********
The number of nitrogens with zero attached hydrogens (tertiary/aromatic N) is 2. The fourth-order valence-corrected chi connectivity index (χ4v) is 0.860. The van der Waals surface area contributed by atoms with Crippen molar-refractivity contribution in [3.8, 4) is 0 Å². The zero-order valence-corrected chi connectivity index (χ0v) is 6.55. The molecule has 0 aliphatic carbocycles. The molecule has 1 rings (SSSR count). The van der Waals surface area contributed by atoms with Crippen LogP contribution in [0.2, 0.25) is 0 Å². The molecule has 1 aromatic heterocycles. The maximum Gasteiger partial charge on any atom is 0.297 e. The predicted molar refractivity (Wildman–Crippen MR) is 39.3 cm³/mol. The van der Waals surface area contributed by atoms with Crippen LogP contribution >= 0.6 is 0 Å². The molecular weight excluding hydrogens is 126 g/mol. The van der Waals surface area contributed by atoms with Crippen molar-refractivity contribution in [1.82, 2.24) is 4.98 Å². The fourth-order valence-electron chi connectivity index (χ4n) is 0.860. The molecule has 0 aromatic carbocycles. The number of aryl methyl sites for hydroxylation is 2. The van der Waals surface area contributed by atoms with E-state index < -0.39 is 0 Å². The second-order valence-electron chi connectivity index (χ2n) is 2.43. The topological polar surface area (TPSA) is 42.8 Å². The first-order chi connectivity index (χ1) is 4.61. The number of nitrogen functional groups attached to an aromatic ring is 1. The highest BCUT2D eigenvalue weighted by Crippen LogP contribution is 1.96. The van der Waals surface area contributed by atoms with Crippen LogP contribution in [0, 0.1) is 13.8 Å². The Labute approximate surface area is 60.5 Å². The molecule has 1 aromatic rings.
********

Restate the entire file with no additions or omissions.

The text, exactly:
The number of nitrogens with zero attached hydrogens (tertiary/aromatic N) is 2. The fourth-order valence-corrected chi connectivity index (χ4v) is 0.860. The van der Waals surface area contributed by atoms with Crippen molar-refractivity contribution in [3.8, 4) is 0 Å². The zero-order valence-corrected chi connectivity index (χ0v) is 6.55. The molecule has 0 aliphatic carbocycles. The molecule has 1 rings (SSSR count). The van der Waals surface area contributed by atoms with Crippen LogP contribution in [0.2, 0.25) is 0 Å². The molecule has 1 aromatic heterocycles. The maximum Gasteiger partial charge on any atom is 0.297 e. The predicted molar refractivity (Wildman–Crippen MR) is 39.3 cm³/mol. The van der Waals surface area contributed by atoms with Crippen LogP contribution >= 0.6 is 0 Å². The molecular weight excluding hydrogens is 126 g/mol. The van der Waals surface area contributed by atoms with Crippen molar-refractivity contribution in [1.82, 2.24) is 4.98 Å². The fourth-order valence-electron chi connectivity index (χ4n) is 0.860. The molecule has 0 aromatic carbocycles. The number of aryl methyl sites for hydroxylation is 2. The van der Waals surface area contributed by atoms with E-state index < -0.39 is 0 Å². The second-order valence-electron chi connectivity index (χ2n) is 2.43. The topological polar surface area (TPSA) is 42.8 Å². The first-order chi connectivity index (χ1) is 4.61. The number of nitrogen functional groups attached to an aromatic ring is 1. The highest BCUT2D eigenvalue weighted by Crippen LogP contribution is 1.96. The van der Waals surface area contributed by atoms with Crippen LogP contribution in [0, 0.1) is 13.8 Å². The Labute approximate surface area is 60.5 Å². The molecule has 1 aromatic rings.